Bipolar Disorder and Alcoholism

Bipolar disorder is another mental illness that often concurs with alcoholism. The condition is characterized by extreme mood swings, ranging from stimulating manic highs to deep depressive lows. Manic episodes can make a person feel energized, wakeful, and even optimistic. In a depressive episode, motivation drops, energy dips, and interest in daily activities wane. A low can also lead to suicidal thoughts.

Though alcohol abuse can make the effects of bipolar disorder worse by intensifying the extremities, many people turn to liquor to numb their distress or sedate themselves during a manic episode. Bipolar disorder can be difficult to treat as is and even more challenging with the presence of alcoholism. Having said that, treating one without addressing the other can be unproductive. That’s why an integrated dual diagnosis program is so crucial.

Anxiety and Benzodiazepine Addiction

Similar to stress, it’s normal to feel overwhelmed, nervous, and anxious from time to time. However, chronic anxiety is a mental health disorder that can impact almost every aspect of a person’s life. It can make it hard to keep up with relationships, work, and day-to-day activities, sometimes leading to depression or other mental health conditions.

Benzodiazepines (also known as “benzos”) are a class of psychoactive sedative drugs with a high occurrence of substance addiction among people with anxiety disorder. Some of the most common benzos include Xanax, diazepam (Valium), oxazepam, and clonazepam (Klonopin). These medications are prescribed to treat depression, insomnia, epilepsy, panic attacks, and ironically, anxiety.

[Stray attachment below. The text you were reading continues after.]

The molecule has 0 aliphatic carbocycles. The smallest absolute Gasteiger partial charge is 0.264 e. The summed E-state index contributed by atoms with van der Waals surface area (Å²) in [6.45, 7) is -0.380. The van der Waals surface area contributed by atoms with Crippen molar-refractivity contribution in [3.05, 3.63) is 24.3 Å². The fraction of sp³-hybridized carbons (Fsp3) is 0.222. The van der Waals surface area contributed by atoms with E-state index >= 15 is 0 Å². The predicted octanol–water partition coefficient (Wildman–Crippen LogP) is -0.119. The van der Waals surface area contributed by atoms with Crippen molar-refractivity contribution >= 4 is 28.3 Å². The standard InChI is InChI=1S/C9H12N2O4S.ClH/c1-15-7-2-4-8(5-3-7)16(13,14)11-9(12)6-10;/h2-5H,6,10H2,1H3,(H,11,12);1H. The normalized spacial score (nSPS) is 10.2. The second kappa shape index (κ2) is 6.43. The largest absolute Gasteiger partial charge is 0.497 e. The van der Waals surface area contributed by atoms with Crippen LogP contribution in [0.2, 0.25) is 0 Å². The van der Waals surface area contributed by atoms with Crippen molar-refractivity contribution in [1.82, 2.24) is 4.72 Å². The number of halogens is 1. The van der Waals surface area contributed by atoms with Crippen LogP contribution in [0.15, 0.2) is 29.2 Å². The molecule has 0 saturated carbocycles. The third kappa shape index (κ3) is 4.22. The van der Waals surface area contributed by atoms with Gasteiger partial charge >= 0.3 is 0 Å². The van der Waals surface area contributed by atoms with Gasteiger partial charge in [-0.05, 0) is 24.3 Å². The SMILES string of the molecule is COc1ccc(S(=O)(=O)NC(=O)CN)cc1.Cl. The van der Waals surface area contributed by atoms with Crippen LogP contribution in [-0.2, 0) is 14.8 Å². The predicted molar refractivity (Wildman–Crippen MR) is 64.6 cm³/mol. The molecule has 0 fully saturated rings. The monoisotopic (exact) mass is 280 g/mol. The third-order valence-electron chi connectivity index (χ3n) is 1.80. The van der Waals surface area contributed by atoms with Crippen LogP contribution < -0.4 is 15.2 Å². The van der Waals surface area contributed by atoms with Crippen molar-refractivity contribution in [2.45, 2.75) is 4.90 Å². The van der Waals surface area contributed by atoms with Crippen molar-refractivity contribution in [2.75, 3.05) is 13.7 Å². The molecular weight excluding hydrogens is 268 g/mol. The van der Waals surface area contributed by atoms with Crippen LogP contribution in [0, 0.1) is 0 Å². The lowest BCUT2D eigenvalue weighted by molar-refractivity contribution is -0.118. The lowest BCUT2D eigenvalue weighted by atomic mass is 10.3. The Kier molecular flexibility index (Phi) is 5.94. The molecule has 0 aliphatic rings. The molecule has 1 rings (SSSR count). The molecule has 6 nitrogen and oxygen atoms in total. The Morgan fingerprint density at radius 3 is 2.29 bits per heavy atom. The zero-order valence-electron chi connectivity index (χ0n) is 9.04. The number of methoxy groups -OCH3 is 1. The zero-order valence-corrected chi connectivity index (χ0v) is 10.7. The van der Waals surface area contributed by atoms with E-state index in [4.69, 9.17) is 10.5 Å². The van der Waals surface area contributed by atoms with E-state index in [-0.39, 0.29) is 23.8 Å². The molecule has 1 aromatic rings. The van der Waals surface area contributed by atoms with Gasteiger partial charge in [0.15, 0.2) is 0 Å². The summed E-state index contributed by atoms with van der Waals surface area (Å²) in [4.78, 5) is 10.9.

By calming the central nervous system, benzodiazepines can help a person relax and provide relief from feelings of anxiousness and distress. While medication can be beneficial for many people with anxiety disorder, benzos are habit-forming, often leading to a reliance. Some individuals become addicted to prescription sedatives in as little as a few weeks of regular use.

Depression and Alcohol Abuse

Depression is one of the most common mental health disorders. Sadly, a substantial portion of people diagnosed with major depressive disorder (MDD) abuse alcohol to numb feelings of sadness and hopelessness. Whether it begins with binge drinking on weekends or drinking throughout the day to escape the lows of depression, alcohol abuse far too often leads to dependence and addiction.

With co-occurring depression and alcohol abuse, every facet of a person’s life can begin to spiral out of control. People often experience financial troubles, relationship rifts, a decline in physical health, and problems at work or school. Without an appropriate co-occurring disorders treatment program that acknowledges both depression and substance abuse, it can be immensely challenging to straighten out your life.

In many cases, people drink excessively because they’re depressed, but sometimes, addiction can lead to depression. Dual diagnosis treatment helps dual diagnosis patients get to the root cause of their depression and alcohol abuse, get sober, learn healthy coping strategies, and live free from addiction.

PTSD and Opioids

Post traumatic stress disorder (PTSD) can occur after experiencing a traumatic event, such as physical or sexual abuse, witnessing violence, a car accident, combat, a natural disaster, or the sudden loss of a loved one. It affects millions of people throughout the world, including both children and adults.

Though alcohol and other drugs are heavily used by people with PTSD, opioid abuse is among the most common dual diagnoses. Opioids are extremely addictive and potentially dangerous with short- and long-term effects on the mind and body. Abusing this type of narcotic can have fatal consequences as well. The CDC (Centers for Disease Control and Prevention) reports nearly 47,000 opioid-related deaths in the United States in 2018 alone[2].